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City prosecutor wants COVID-era policy changed so judges can jail misdemeanor offenders

Updated: Mar. 19, 2021 at 6:11 AM HST
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HONOLULU, Hawaii (HawaiiNewsNow) - City Prosecutor Steve Alm wants to restore some of the power Oahu judges had taken away during the pandemic.

He said Thursday that courts should be given back the authority to lock up misdemeanor offenders.

But critics argue the crime crackdown isn’t necessary and will only put detainees at risk.

For the past seven months, the COVID-era policy has allowed many criminals arrested for misdemeanor crimes to go free within hours of their arrest.

Alm said the across-the-board change simply doesn’t make sense.

“When there’s no consequences for misbehavior, you get more misbehavior,” he said.

The prosecutor has sent a motion to the state Supreme Court, urging it to change a mandate issued last August that was intended to ease jail overcrowding during the height of the pandemic.

“They were ordering district court judges not to set bail for most misdemeanors,” said Alm.

”They carved out exceptions for family abuse of a household member, for temporary restraining orders, for protective orders. But that was about it.”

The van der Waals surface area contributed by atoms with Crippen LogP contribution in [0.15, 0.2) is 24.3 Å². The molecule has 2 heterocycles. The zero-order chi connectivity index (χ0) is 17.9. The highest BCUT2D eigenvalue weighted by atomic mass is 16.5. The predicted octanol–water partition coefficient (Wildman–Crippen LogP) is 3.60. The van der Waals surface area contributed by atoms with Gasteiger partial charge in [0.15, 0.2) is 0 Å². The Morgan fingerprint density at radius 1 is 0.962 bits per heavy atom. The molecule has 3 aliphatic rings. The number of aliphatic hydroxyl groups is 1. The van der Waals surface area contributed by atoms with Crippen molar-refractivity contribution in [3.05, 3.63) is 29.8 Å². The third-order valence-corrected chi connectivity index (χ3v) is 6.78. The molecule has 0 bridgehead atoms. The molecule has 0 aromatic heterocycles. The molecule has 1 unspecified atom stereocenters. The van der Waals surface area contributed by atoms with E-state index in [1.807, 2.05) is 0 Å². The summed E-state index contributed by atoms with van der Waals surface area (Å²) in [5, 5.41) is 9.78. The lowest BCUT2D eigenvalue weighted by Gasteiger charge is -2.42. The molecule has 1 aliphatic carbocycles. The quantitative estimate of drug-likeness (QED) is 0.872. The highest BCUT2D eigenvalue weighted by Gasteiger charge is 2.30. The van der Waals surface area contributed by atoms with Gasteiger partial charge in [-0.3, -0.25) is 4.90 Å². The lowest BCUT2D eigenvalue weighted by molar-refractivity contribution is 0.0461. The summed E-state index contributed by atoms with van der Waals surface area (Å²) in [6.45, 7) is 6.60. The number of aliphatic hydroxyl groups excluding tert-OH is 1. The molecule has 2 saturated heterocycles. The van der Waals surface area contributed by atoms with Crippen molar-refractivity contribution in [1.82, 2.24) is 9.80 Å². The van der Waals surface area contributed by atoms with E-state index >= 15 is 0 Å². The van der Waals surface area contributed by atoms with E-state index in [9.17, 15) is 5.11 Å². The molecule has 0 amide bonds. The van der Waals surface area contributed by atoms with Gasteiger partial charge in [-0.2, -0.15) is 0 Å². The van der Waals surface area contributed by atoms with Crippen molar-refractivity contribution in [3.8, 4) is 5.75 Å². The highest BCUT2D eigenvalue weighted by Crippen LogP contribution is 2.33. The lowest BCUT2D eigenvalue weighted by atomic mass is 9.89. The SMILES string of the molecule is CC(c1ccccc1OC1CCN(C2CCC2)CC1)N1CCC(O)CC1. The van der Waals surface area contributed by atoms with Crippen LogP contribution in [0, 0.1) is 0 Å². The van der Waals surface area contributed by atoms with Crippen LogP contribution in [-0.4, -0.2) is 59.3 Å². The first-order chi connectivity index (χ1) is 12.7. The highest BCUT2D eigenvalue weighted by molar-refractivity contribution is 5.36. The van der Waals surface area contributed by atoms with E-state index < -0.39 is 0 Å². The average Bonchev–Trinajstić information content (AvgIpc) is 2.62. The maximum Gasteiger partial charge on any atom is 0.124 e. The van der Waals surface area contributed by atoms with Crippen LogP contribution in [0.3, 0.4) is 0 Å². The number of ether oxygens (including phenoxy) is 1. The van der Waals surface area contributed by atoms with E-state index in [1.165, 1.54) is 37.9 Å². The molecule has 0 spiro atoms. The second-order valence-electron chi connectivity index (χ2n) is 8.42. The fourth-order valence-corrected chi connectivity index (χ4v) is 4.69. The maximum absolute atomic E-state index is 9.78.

The prosecutor’s action was initiated after a deputy prosecutor was allegedly groped by a man near a Honolulu courthouse. The suspect, Randy Jacob, has a lengthy arrest record.

After the incident on Tuesday, Alm issued a warning to the public about Jacob. The 37-year-old was arrested six times this month for theft, harassment and four counts of fourth-degree sex assault.

“Mr. Jacob was arrested, went to court and was released. And then a couple days later he was released again,” Alm said. “That tells us he’s not afraid of the law. He’s not going to follow the law.

“Pre-COVID we would have asked for bail to be set and that might’ve altered his behavior.”

Joshua Wisch, head of the Hawaii chapter of the American Civil Liberties Union, found out about the motion late Thursday. He said bringing back the old system isn’t a solution.

“If you require cash bail for all of these lower level offenses, all that means is you’re going to be detaining people simply because they do not have enough money,” he said. “While the people who do have money are still going to be able to get out of jail.”

He argues Hawaii’s prison and jail system is not doing enough to keep inmates safe.

“Our jails and prisons have been historically and wildly overcrowded,” said Wisch.

“And since the pandemic began more than 1,900 people in PSD custody have tested positive for COVID and nine of them have died.”

Alm says he hopeful the Hawaii Supreme Court could come back with a ruling as early as next week.

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